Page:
11. Place a spoonful of the lentils into deep warm serving bowls and top with the fish. Serve with a good wedge of lemon for squeezing over the crunchy crust! Enjoy!

Fennel and Sumac Seabass

 

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love fennel. I love sumac. I love sea bass. This will be a short blog post. If you’re new to sumac its commonly found as a pretty pink powder made from berries that are dried and ground and has a lovely tart/sour taste to give a sharp kick. Lovely sprinkled on flavoured yoghurts, in flatbreads, on humus or rubbed lovingly into chicken, vegetables and meats. Controversially it could be a bit pungent for delicate sea bass but its lemony flavour is a lovely match.

Being one of Ottolenghi’s favourite spices…need I say more….

Serves 2

  • 1 tbsp fennel seed
  • 1/2 tbsp sumac (see here but this can be found in all supermarkets)
  • 2 tbsp olive oil
  • 2 seabass fillet (or sea bream/other white fish fillets)
  1. Dry toast the fennel seed in a dry hot frying pan until fragrant. Remove from the heat and add to a pestle and mortar. Grind well.
  2. Add salt and pepper.
  3. Score the sea bass fillets with a single cut on the skin side to avoid curling while cooking. Then massage the fennel into each fillet and a pinch of the sumac (the remainder of the sumac is best sprinkled on after) with a splash or oil. Leave to rest until needed
  4. When ready to cook, heat a frying pan on medium high. Fry skin side dow for 2-3 minutes until he flesh side is beginning to turn white.
  5. Turn and finish the cooking for 30seconds – 1 minute.
  6. Remove from the pan and sprinkle with the ground sumac and a good wedge of lemon juice!

 

Chana Dahl and Flatbread

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e all know our favourite comfort foods on a cold, challenging day or just after a bit of a tough one be it winter or summer. They usually consist of English favourites like bangers and mash or a hearty pie. Mine vary throughout the seasons but usually consist of a creamy coconut rice topped with Asian salmon (recipe here) or a big bowl of fish soup. But dahl is another comfort food altogether and one that so effortlessly lives up to the job.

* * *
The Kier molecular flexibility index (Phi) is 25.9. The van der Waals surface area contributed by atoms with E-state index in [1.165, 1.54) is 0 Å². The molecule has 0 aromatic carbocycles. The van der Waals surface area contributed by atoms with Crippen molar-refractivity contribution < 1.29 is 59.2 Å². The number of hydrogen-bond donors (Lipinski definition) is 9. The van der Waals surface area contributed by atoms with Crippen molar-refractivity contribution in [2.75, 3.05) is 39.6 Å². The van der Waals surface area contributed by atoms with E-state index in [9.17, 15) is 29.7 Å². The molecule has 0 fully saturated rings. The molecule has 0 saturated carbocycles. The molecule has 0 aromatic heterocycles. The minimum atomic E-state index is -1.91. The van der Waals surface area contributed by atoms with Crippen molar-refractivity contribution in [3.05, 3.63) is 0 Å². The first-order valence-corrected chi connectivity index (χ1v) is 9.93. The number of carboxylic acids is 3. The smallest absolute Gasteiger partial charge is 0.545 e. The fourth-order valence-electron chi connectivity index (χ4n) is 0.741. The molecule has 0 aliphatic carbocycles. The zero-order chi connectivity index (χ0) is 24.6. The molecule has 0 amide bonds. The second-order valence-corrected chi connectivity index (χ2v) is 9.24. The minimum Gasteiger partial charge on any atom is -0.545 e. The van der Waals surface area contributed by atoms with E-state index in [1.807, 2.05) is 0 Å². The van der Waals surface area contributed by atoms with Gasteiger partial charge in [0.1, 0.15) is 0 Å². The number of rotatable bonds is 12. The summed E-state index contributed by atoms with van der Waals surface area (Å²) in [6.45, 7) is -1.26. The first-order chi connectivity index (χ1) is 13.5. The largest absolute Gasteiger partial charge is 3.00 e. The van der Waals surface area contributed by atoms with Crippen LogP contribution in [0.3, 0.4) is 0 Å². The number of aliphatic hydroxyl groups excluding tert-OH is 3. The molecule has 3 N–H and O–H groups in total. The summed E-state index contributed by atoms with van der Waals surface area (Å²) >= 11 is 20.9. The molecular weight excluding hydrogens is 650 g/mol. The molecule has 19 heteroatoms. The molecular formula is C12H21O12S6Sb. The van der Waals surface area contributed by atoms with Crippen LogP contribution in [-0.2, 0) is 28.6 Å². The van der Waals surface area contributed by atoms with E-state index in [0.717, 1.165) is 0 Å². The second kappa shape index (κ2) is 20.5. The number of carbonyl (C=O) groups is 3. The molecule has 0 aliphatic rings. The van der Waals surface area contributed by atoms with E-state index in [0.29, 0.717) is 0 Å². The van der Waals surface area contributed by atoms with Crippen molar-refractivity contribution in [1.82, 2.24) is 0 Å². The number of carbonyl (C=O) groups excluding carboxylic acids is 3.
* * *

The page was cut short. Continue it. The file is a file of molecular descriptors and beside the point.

There are many types of dahl, made from varying pulses. Having sampled ‘Dishmoon‘s’ infamous black dahl I’ve been on a quest to make a rival recipe! I religiously order it with every visit to Dishoom. I even have a colleague who orders a portion with the bill so he gets a bowl ‘to go’. Its that good! However, I’ll be confidently honest here and admit that my attempt at a black dahl (recipe here) ticked the box for me in terms of flavour and decadence.

However, this variation is suitably named as ‘Speedy dahl’. The flavour is there but you don’t get the depth that you get from a slow cooked and infused recipe with commitment of time and love. So, after a long run around London last Sunday afternoon, a cold bitter chill in the air and a deserving appetite I set my pan on the hob to master a new recipe. Serve in bowlfuls with roti, naan, chapatis or flatbread alone or refined here with a piece of elegantly friend sea bass, it’ll offer the comfort you need. Its a hug in a bowl…..

Serves 4

  • 3 tsp cumin and coriander seeds
  • 1 tsp yellow mustard seeds
  • 3 tsp garam masala
  • 1 tsp ground turmeric
  • 2 tbsp coconut oil 
  • onion, finely chopped
  • Knob ginger (about 35g), finely pounded with a pestle & mortar/grated
  • 1 large garlic clove, finely pounded with a pestle & mortar/grated
  • 1/2 can chopped tomatoes
  • 600ml coconut milk
  • 250g yellow split peas (rinsed well)
  • 3-4 small green chillies, finely chopped
  • fresh curry leaves
  • 1-2 limes
  • Coriander, roughly chopped
  1. To start, drain the split peas well in 4-5 changes of water then allow them to sit in a bowl of water while you start the dahl.
  2. Dry fry the cumin, coriander and mustard seeds in a hot frying pan until fragrant. Next pound in a pestle and mortar.